Partner Edward G. (‘Pat’) Walter

Queer Places:
112 Newington Causeway, Elephant and Castle, London SE1 6NJ, UK
University of Cambridge, 4 Mill Ln, Cambridge CB2 1RZ

Cecil Belfield Clarke (1894 – November 28, 1970) was a gay Barbadian doctor who lived in Britain. Dr Cecil Belfield Clarke practised as a family GP at 112 Newington Causeway, Southwark, near the Elphant and Castle, in South London, for 45 years. Dr Clarke formulated the early mathematical dosage for paediatric medicine known as ‘Clark’s rule’.

Cecil Belfield Clarke was born in Barbados. He was a pupil at Combermere School in Barbados. He won the island's scholarship in Natural Science and secured a place at St Catharine’s in 1914, which meant he travelled across the Atlantic during the first few weeks of the First World War.

He immatriculated at St Catharine’s (Catz) in 1914. He won a College scholarship in 1915 and took First Class in the Natural Sciences Tripos in 1917. He was a strong supporter of the St Catharine’s College throughout his life, culminating in his unanimous election as President of the St Catharine’s College Society (1965–66). At his request in 1952, a prize was established by the College for outstanding performance in Biological Natural Sciences Tripos examinations. The Belfield Clarke Prize is still given to this day.

After completing his training at University College Hospital in London, Clarke opened a medical practice near the Elephant and Castle in London, where he worked for nearly 50 years. He had a distinguished record of public service to the medical profession in the UK, the West Indies and Ghana. By 1936, he was a District Medical Officer and was reported to be the only Black man to hold this post in the whole of the London County Council at the time. He also served for many years on the Colonial Advisory Medical Committee under the Secretary of State for the Colonies.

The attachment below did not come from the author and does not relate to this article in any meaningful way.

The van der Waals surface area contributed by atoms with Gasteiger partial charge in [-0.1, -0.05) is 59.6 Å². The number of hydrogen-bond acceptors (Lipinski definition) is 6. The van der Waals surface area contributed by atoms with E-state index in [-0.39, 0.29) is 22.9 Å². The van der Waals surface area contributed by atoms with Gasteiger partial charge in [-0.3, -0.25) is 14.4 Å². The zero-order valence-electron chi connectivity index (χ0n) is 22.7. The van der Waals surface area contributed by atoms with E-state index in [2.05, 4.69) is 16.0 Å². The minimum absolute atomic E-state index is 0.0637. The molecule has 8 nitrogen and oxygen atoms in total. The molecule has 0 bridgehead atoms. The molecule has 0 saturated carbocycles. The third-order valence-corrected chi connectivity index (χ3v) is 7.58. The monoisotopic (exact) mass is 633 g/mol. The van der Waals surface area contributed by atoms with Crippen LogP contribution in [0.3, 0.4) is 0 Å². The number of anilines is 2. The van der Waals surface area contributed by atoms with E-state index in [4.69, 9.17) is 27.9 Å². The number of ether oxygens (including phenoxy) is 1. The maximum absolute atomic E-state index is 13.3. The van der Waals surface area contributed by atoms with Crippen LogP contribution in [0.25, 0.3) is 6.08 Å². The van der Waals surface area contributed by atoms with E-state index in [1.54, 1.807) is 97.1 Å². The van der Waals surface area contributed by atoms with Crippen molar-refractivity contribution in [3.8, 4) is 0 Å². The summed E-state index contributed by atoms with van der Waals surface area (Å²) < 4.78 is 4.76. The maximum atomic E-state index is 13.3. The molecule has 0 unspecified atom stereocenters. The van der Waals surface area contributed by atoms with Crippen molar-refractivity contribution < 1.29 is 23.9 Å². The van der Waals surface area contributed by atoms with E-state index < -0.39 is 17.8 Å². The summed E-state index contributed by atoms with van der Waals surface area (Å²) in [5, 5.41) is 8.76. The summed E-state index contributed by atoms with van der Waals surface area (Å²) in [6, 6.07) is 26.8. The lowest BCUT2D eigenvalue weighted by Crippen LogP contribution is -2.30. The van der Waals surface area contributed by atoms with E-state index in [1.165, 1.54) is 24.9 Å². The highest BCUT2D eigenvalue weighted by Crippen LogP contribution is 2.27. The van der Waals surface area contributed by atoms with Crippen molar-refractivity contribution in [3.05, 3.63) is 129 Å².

Clarke was a leading figure in race relations in London and internationally from the early 1930s onwards. He was a founding member and benefactor of the League of Coloured Peoples and an active supporter of the West African Students Union since its inception. He was also elected First Chairman of the House Committee of Aggrey House, a hostel for African students and students of African descent, and was a Governor of the new West Indian Students Centre at Earls Court, London. He was involved in planning the Conference on the African Peoples, Democracy and World Peace held in London in July 1939.

According to Clarke’s contemporaries, he was known to be gay – at least among his immediate Black community. From the 1930s, he lived with Edward G. (‘Pat’) Walter, who accompanied him on various overseas trips in the 1950s–60s. Correspondence with their peers includes greetings to and from Clarke and Walter as a couple.

Clarke was a founder member of the League of Coloured Peoples (LCP) in 1931 and active in encouraging and also providing generous financial support for various Pan‐African causes. Clarke was non‐partisan and enjoyed good relations with the left and right Pan‐African factions in the 1930s–1940s, and this enabled him to act as a mediator in planning for the Conference on the African Peoples, Democracy, and World Peace held in London in July 1939. Many Caribbean and African visitors to Britain stayed at Clarke s home in Barnet which was also used for some LCP social functions.

By the middle of the 20th century, Clarke was well-known to many international visitors to London, who benefited from his medical talent and hospitality. He hosted W. E. B. Du Bois, when the sociologist and co-founder of the National Association for the Advancement of Colored People (NAACP) visited London in 1945, and the pair stayed in regular contact into the 1960s. Clarke treated the daughter of Nobel Prize winner Ralph Bunche, who was referred to him by the Kenyan leader Jomo Kenyatta. The Pan-Africanist George Padmore underwent throat surgery, either by Clarke or a trustworthy colleague, and his recovery was overseen by Clarke.

In the 1950s, Clarke was elected to the Council of the British Medical Association as representative for the West Indies, and appointed Medical Adviser to the newly-independent government of Ghana with the further official title of Senior Medical Officer.

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